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Some Recollections on Recalls

Lots of Beef Recalls, But Can You Think of a Bison Recall?

Bison are grasss fed and is a much healthier choice than beef.

Bison are grasss fed and is a much healthier choice than beef.

Is it me, or does it seem like food recalls have never been higher than they have been in the past few years?

Whether its peanuts or peppers, sausage or spinach, it seems like there’s always a food in the headlines that’s being thrown out by the thousands of pounds.

No food rivals beef in the number of recalls.

Do a simple Google search of “beef recall” and you’ll receive a huge listing of beef recalls that have occurred in the past few months, never mind the last few years.

The latest beef recall comes from the Centennial state of Colorado, where 41,000 additional pounds of beef are being snapped up from store freezers and shelves, as the number of people stricken with E-coli has increased since the original recall (the original recall occurred on June 24th, when 380,000 pounds of beef was recalled).

But the list of recalls doesn’t stop in Colorado.  Less than three weeks ago, a South Carolina meat processing plant recalled pounds of ground beef after E.coli contamination; a Chicago company did the same thing a few days ago (their recall totaled around 6,100 pounds of beef); and another Chicago company recalled 240,000 pounds of ground beef in May…only the 240,000 pounds were recalled for reasons unrelated to E.coli – theirs was because of metal clips found lurking within several pounds of ground beef.

Nice.

But as many recalls as there have been in the last month with beef, I defy anyone to “recall” of a bison recall over the past several years.

This is not to say that there hasn’t been one, but I certainly can’t think of one (In fact, if you can think of one, I’d like to know about it).

There are several reasons for this.  One of them is that bison, unlike cattle, is not a mainstream commodity.  There are far fewer bison that undergo inspection by the USDA per day, thus a smaller pool of potential bison sources that could be infected with some food-borne disease.

Another reason is that bison are primarily raised by private ranchers.  In fact, among the 225,000 estimated bison in the country, 198,000 of them roam on private land.  And since private farmers know that bison is a “niche” meat – a meat that mostly health conscious consumers are interested in – it’s in their economic interest to make sure their bison remain as healthy as possible.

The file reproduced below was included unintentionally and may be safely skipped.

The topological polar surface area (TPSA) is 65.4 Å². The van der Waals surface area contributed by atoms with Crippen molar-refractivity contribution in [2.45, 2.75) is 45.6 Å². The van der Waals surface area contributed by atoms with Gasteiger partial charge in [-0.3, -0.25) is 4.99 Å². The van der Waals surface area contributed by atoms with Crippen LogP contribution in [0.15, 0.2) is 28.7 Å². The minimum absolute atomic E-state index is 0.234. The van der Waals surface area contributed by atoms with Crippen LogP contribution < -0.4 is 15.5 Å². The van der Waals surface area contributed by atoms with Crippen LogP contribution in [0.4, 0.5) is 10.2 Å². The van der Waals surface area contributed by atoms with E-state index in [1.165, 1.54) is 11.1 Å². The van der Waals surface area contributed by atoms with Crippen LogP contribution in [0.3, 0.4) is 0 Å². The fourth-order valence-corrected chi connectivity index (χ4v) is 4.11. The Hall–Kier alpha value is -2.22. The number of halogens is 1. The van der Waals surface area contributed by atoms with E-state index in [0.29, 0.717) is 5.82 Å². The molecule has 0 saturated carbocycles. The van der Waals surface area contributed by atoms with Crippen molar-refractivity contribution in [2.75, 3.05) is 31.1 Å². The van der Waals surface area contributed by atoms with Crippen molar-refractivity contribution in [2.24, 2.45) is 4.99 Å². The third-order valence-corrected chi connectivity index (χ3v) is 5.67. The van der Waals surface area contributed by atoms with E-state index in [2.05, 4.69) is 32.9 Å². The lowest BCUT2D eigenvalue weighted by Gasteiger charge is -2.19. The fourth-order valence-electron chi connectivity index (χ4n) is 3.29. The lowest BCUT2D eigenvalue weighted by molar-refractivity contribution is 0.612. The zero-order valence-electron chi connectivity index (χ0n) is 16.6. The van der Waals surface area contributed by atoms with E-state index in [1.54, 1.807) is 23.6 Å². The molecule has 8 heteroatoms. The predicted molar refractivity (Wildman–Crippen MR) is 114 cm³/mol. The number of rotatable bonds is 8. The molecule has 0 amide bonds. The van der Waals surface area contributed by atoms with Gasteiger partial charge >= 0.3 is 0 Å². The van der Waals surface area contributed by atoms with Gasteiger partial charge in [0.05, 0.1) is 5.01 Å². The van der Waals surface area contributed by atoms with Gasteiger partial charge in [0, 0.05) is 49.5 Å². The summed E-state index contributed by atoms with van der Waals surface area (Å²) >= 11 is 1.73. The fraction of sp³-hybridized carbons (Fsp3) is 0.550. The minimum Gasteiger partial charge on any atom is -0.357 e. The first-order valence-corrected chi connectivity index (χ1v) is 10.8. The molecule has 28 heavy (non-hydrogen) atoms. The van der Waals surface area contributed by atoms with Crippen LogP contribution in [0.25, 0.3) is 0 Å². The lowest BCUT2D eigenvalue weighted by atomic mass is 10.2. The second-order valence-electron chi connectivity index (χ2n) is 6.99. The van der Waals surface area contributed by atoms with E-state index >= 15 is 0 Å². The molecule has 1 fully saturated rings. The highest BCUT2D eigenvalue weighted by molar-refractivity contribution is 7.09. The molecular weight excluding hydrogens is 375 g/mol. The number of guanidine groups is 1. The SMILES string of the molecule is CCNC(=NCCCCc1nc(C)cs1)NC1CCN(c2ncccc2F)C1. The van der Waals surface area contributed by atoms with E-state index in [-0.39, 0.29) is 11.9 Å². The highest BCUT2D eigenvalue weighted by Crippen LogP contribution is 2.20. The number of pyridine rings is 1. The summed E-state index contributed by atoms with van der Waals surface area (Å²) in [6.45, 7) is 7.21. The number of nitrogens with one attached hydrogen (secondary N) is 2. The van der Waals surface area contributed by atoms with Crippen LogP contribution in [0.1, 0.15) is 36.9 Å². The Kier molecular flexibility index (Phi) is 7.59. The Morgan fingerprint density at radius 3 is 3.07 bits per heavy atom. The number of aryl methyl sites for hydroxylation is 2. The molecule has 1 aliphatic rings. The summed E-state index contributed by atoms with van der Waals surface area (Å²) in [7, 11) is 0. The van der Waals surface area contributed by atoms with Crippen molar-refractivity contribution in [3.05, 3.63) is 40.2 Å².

And given the bison industry is only recently making strides economically, an E.coli outbreak among bison could very well send the bison back to the brink of extinction due to diminished demand (there were only around 1,000 bison on the planet at the turn of the last century).

There is always the chance that bison will one day become a mainstream commodity, where the USDA will start inspecting bison in the hundreds of thousands per day like they do now with cattle (at present, roughly 125,000 cattle are inspected per day by the USDA, compared to the 54,000 bison).  If that happens, the chance of food-borne illnesses among bison also increases.  But rest assured in the knowledge that bison remains a “niche” market, and the National Bison Association doesn’t foresee bison becoming a commodity any time soon.

Finally, while there are many causes and sources of food-borne illnesses, two of them are how often they’re handled in production and the environment in which bison roam.  Bison farmers pride themselves on the fact that bison graze in wide open fields and not in feedlots like cattle so often do.  Further, in the production process, bison are barely handled, which diminishes the risk of cross-contamination.

These are all reasons why you should start consuming more bison meat.  And I haven’t even mentioned how much more nutritious bison is compared to so many other protein sources…including chicken, fish, and the leanest cuts of beef!

For example, bison is lower in calories and fat than chicken (even skinless), has more protein than salmon, and more iron than a select cut of beef!

In summary, by increasing your bison intake and decreasing your beef intake, you’re not only improving the chances you won’t be stricken with a food-borne illness, but your vastly improving your health in the process.

Sources:
bisoncentral.com
msnbc.msn.com
bisoncentral.com

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